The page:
Do I need a physics degree?

No, however, you are very unlikely to be given a place on a course unless your degree contains sufficient physics content (examples include engineering, sports science or astronomy), or you have undertaken a Subject Knowledge Enhancement course in physics.

I graduated some time ago. Does this matter?

Not at all, your experiences since graduating could be very valuable to becoming a teacher.

I’m not due to graduate until later this year. Can I still apply?

Yes you can, providing your predicted grade is a 2.1 or above.

Will I also get the government's training bursary?

No. If you are awarded a scholarship it will be instead of the government training bursary.

Can I apply if I want to do a part-time training course?

Yes. The scholarship support you receive will be the same but your payments will be spread over the duration of your course.

Can I apply if I want to do a salaried training course?

No. You are only eligible for a scholarship if you are intending to enrol on an unsalaried training course.

I am going to be training to teach in Wales, Scotland or Northern Ireland. Can I apply?

No. IOP Scholarships can only be awarded to those training to teach in England. Please follow the links for more information if you will be training to teach in Scotland, Wales or Northern Ireland.

I don’t want to start training until later. Can I defer my application?

No. We cannot defer applications.

I am taking a teacher training course that leads to Qualified Teacher Learning and Skills (QTLS), not QTS. Can I apply?

No. You must secure a place on a secondary teacher training course that leads to QTS.

Text saying the scholarship has given me a huge confidence boost.

    Apply

    If you think you're eligible for the scholarship you will be able to apply in the autumn - date to be confirmed.

    But in the meantime, here's what you will need for your application:

    • Have your academic qualifications to hand
      You will need to list these in your application.

    • Provide contact details for a suitable reference
      As part of your application you'll be asked to provide the contact details of a suitable referee. The strongest references mention your people skills, suitability to teach and any relevant experience you might have.

      If you have graduated in the past three years or are on an SKE course, this should be an academic referee (eg a course tutor). Otherwise, the referee must be a suitable professional individual. Please note we can only take academic references from university or higher education contacts, not high school.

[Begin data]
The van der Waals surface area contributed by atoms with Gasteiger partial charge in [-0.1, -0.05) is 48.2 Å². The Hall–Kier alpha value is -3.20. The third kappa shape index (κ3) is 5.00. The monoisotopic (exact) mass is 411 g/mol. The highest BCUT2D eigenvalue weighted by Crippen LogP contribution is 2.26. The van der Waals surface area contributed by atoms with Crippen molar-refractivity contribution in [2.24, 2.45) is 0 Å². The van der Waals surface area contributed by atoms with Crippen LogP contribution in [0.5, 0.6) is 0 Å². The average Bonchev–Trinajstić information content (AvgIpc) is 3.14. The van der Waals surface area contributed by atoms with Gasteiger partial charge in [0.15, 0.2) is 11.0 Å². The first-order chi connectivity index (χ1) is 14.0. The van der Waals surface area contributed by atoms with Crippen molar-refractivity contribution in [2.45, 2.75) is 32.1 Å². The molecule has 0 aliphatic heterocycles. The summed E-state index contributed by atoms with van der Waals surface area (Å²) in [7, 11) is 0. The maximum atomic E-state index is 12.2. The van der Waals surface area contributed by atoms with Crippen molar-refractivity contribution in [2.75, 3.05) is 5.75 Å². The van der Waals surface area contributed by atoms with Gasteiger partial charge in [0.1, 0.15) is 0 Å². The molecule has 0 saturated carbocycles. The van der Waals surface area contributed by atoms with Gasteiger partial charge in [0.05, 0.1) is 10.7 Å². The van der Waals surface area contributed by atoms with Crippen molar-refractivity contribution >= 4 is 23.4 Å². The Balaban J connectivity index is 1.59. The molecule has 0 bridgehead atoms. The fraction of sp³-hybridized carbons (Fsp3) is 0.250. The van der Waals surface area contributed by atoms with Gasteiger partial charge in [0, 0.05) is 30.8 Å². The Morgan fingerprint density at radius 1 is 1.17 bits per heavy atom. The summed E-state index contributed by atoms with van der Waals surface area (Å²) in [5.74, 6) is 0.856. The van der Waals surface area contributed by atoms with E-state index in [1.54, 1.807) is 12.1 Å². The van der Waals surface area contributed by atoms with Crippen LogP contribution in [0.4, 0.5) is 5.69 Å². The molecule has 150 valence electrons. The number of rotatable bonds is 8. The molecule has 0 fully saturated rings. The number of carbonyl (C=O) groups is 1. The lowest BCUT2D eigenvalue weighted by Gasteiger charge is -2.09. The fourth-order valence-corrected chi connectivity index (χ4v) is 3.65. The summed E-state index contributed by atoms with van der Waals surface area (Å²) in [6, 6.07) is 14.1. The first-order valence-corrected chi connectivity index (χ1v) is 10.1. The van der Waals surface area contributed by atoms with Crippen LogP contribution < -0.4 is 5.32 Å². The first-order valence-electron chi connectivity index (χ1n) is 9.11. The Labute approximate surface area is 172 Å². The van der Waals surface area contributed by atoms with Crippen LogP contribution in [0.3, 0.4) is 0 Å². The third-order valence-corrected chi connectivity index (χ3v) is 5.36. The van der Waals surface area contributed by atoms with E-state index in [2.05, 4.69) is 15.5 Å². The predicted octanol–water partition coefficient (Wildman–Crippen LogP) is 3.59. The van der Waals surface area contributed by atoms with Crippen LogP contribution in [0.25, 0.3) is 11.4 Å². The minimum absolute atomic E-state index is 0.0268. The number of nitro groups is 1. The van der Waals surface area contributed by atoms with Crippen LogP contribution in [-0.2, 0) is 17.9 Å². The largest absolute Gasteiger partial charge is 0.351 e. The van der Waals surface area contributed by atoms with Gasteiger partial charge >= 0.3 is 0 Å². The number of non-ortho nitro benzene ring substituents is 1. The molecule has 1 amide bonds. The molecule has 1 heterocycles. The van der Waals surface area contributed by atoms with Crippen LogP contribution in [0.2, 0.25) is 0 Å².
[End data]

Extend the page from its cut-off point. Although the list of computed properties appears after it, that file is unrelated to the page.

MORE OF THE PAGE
• You will be asked to take a short online subject knowledge test
      Make sure your subject knowledge is strong.

      You can use our IOPSpark resources to help familiarise yourself with the topics covered in the school curriculum. The BBC Bitesize website can also provide you with some help. Furthermore, you could be eligible for a Subject Knowledge Enhancement course if you think that you need more support.

    Man and woman conducting a physics experiment

    Image: Masterclass National Space Centre 2019

    Make your application stand out

    We are looking for two main things in your application: evidence of your subject knowledge and evidence that you are committed to a career in teaching.

    1. Don’t rush your application
      Give yourself sufficient time to fill in your application form. We read your application form eagerly to find out as much as possible about you. It is essential you answer the questions well, providing all the information requested and within the word limits. Spelling and grammar are also important to help your application.

    2. Tell us why you want to teach
      Use the application form to tell us exactly why you want to teach physics and what relevant skills you have. Whether it was down to an inspirational physics teacher at school or a lifelong interest in physics education, we want to know exactly what’s motivating you to start a career in the classroom. We will also ask you about this at the assessment day.

    3. Get some school experience
      It is important to spend some time in a secondary school before you apply for a scholarship. You can arrange this through the Get into Teaching website. You'll have the opportunity to tell us about your school experience and other relevant experience in your application.

      We recognise that, due to the current situation you may not have been able to obtain face-to-face school experience, we would advise if possible getting in contact with a school of your choice or your teacher training provider and requesting to be able to contact by phone a practising physics teacher in an English Secondary school.

    Prepare for your online interview

    Practice your interview questions. We will send you some physics questions a few days before the assessment day. We will be assessing your subject knowledge and the clarity of your explanations to these questions in the interview. We want to find out how well you can explain physics to 11 to 18-year-olds. Try using some imaginative descriptions. You will be able draw and show pre-prepared diagrams on camera and props are allowed.

    Application FAQs

    When can I apply?

    The new academic year application will open in the autumn. We do not have a firmer date as yet.

    What happens after I submit my application?